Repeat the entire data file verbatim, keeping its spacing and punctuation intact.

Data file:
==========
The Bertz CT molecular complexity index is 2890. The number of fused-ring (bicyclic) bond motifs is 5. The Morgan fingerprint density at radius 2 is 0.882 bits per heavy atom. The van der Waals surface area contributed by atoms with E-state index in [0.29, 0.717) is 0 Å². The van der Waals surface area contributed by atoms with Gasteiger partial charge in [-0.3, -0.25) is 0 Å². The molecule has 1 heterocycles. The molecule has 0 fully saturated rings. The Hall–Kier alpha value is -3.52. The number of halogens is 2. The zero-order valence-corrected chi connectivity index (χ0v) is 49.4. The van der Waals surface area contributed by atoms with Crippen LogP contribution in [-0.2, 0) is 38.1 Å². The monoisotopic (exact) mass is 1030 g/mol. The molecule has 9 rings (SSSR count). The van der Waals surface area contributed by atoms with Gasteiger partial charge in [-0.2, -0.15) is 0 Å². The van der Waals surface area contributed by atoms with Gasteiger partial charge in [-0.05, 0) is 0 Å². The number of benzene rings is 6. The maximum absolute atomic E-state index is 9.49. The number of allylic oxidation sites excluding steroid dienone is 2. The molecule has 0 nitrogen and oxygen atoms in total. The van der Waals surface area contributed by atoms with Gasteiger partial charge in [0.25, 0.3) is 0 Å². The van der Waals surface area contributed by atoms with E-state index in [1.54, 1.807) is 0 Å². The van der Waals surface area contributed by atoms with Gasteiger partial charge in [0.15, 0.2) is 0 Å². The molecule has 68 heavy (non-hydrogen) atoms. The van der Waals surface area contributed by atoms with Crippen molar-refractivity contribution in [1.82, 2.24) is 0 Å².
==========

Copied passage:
The Bertz CT molecular complexity index is 2890. The number of fused-ring (bicyclic) bond motifs is 5. The Morgan fingerprint density at radius 2 is 0.882 bits per heavy atom. The van der Waals surface area contributed by atoms with E-state index in [0.29, 0.717) is 0 Å². The van der Waals surface area contributed by atoms with Gasteiger partial charge in [-0.3, -0.25) is 0 Å². The molecule has 1 heterocycles. The molecule has 0 fully saturated rings. The Hall–Kier alpha value is -3.52. The number of halogens is 2. The zero-order valence-corrected chi connectivity index (χ0v) is 49.4. The van der Waals surface area contributed by atoms with Crippen LogP contribution in [-0.2, 0) is 38.1 Å². The monoisotopic (exact) mass is 1030 g/mol. The molecule has 9 rings (SSSR count). The van der Waals surface area contributed by atoms with Gasteiger partial charge in [-0.2, -0.15) is 0 Å². The van der Waals surface area contributed by atoms with Gasteiger partial charge in [-0.05, 0) is 0 Å². The number of benzene rings is 6. The maximum absolute atomic E-state index is 9.49. The number of allylic oxidation sites excluding steroid dienone is 2. The molecule has 0 nitrogen and oxygen atoms in total. The van der Waals surface area contributed by atoms with Gasteiger partial charge in [0.25, 0.3) is 0 Å². The van der Waals surface area contributed by atoms with E-state index in [1.54, 1.807) is 0 Å². The van der Waals surface area contributed by atoms with Gasteiger partial charge in [0.15, 0.2) is 0 Å². The molecule has 68 heavy (non-hydrogen) atoms. The van der Waals surface area contributed by atoms with Crippen molar-refractivity contribution in [1.82, 2.24) is 0 Å².